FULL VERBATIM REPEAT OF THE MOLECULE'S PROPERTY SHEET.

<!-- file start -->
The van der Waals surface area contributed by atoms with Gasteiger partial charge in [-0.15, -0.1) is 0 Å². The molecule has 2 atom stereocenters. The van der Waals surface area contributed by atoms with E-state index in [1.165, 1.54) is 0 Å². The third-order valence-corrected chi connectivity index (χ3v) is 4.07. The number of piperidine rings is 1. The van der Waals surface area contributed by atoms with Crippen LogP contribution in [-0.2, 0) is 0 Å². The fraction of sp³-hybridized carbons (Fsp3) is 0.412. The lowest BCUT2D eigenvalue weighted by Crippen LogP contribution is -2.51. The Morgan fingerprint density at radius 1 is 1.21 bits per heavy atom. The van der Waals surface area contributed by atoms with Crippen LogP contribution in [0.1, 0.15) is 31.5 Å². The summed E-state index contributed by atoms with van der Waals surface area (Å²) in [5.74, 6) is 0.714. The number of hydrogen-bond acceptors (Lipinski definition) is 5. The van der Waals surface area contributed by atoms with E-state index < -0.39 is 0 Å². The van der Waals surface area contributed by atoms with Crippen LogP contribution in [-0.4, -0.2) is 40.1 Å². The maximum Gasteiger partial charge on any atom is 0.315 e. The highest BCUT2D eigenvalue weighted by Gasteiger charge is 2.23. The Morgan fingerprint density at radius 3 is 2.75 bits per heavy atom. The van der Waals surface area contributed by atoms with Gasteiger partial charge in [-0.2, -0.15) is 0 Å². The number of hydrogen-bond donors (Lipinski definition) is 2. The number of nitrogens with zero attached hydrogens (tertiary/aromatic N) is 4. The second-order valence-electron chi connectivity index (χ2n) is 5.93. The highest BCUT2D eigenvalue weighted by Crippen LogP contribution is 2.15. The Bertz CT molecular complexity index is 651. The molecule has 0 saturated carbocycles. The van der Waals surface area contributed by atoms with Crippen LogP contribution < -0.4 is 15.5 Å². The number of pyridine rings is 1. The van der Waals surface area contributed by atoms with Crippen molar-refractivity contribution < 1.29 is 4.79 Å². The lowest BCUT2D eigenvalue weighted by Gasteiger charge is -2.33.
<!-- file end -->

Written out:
The van der Waals surface area contributed by atoms with Gasteiger partial charge in [-0.15, -0.1) is 0 Å². The molecule has 2 atom stereocenters. The van der Waals surface area contributed by atoms with E-state index in [1.165, 1.54) is 0 Å². The third-order valence-corrected chi connectivity index (χ3v) is 4.07. The number of piperidine rings is 1. The van der Waals surface area contributed by atoms with Crippen LogP contribution in [-0.2, 0) is 0 Å². The fraction of sp³-hybridized carbons (Fsp3) is 0.412. The lowest BCUT2D eigenvalue weighted by Crippen LogP contribution is -2.51. The Morgan fingerprint density at radius 1 is 1.21 bits per heavy atom. The van der Waals surface area contributed by atoms with Crippen LogP contribution in [0.1, 0.15) is 31.5 Å². The summed E-state index contributed by atoms with van der Waals surface area (Å²) in [5.74, 6) is 0.714. The number of hydrogen-bond acceptors (Lipinski definition) is 5. The van der Waals surface area contributed by atoms with E-state index < -0.39 is 0 Å². The van der Waals surface area contributed by atoms with Crippen LogP contribution in [-0.4, -0.2) is 40.1 Å². The maximum Gasteiger partial charge on any atom is 0.315 e. The highest BCUT2D eigenvalue weighted by Gasteiger charge is 2.23. The Morgan fingerprint density at radius 3 is 2.75 bits per heavy atom. The van der Waals surface area contributed by atoms with Gasteiger partial charge in [-0.2, -0.15) is 0 Å². The number of hydrogen-bond donors (Lipinski definition) is 2. The number of nitrogens with zero attached hydrogens (tertiary/aromatic N) is 4. The second-order valence-electron chi connectivity index (χ2n) is 5.93. The highest BCUT2D eigenvalue weighted by Crippen LogP contribution is 2.15. The Bertz CT molecular complexity index is 651. The molecule has 0 saturated carbocycles. The van der Waals surface area contributed by atoms with Crippen LogP contribution < -0.4 is 15.5 Å². The number of pyridine rings is 1. The van der Waals surface area contributed by atoms with Crippen molar-refractivity contribution < 1.29 is 4.79 Å². The lowest BCUT2D eigenvalue weighted by Gasteiger charge is -2.33.